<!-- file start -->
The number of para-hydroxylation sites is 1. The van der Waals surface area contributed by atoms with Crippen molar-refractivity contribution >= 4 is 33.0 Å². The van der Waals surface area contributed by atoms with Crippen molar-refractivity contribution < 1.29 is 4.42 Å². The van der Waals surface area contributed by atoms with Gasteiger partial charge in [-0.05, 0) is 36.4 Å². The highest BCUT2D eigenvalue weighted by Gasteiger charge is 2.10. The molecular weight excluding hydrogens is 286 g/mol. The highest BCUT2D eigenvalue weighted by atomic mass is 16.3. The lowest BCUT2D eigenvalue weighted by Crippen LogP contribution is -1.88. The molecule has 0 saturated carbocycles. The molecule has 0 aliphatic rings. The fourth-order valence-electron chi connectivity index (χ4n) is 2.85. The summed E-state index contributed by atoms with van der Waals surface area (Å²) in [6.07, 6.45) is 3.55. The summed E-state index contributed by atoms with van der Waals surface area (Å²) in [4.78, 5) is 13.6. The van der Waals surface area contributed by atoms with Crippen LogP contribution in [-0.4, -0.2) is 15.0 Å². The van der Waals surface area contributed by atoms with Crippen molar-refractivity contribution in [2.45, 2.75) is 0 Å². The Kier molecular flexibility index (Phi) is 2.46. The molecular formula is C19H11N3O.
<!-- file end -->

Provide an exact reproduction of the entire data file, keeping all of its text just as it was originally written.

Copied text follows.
The number of para-hydroxylation sites is 1. The van der Waals surface area contributed by atoms with Crippen molar-refractivity contribution >= 4 is 33.0 Å². The van der Waals surface area contributed by atoms with Crippen molar-refractivity contribution < 1.29 is 4.42 Å². The van der Waals surface area contributed by atoms with Gasteiger partial charge in [-0.05, 0) is 36.4 Å². The highest BCUT2D eigenvalue weighted by Gasteiger charge is 2.10. The molecular weight excluding hydrogens is 286 g/mol. The highest BCUT2D eigenvalue weighted by atomic mass is 16.3. The lowest BCUT2D eigenvalue weighted by Crippen LogP contribution is -1.88. The molecule has 0 saturated carbocycles. The molecule has 0 aliphatic rings. The fourth-order valence-electron chi connectivity index (χ4n) is 2.85. The summed E-state index contributed by atoms with van der Waals surface area (Å²) in [6.07, 6.45) is 3.55. The summed E-state index contributed by atoms with van der Waals surface area (Å²) in [4.78, 5) is 13.6. The van der Waals surface area contributed by atoms with Crippen LogP contribution in [-0.4, -0.2) is 15.0 Å². The van der Waals surface area contributed by atoms with Crippen molar-refractivity contribution in [2.45, 2.75) is 0 Å². The Kier molecular flexibility index (Phi) is 2.46. The molecular formula is C19H11N3O.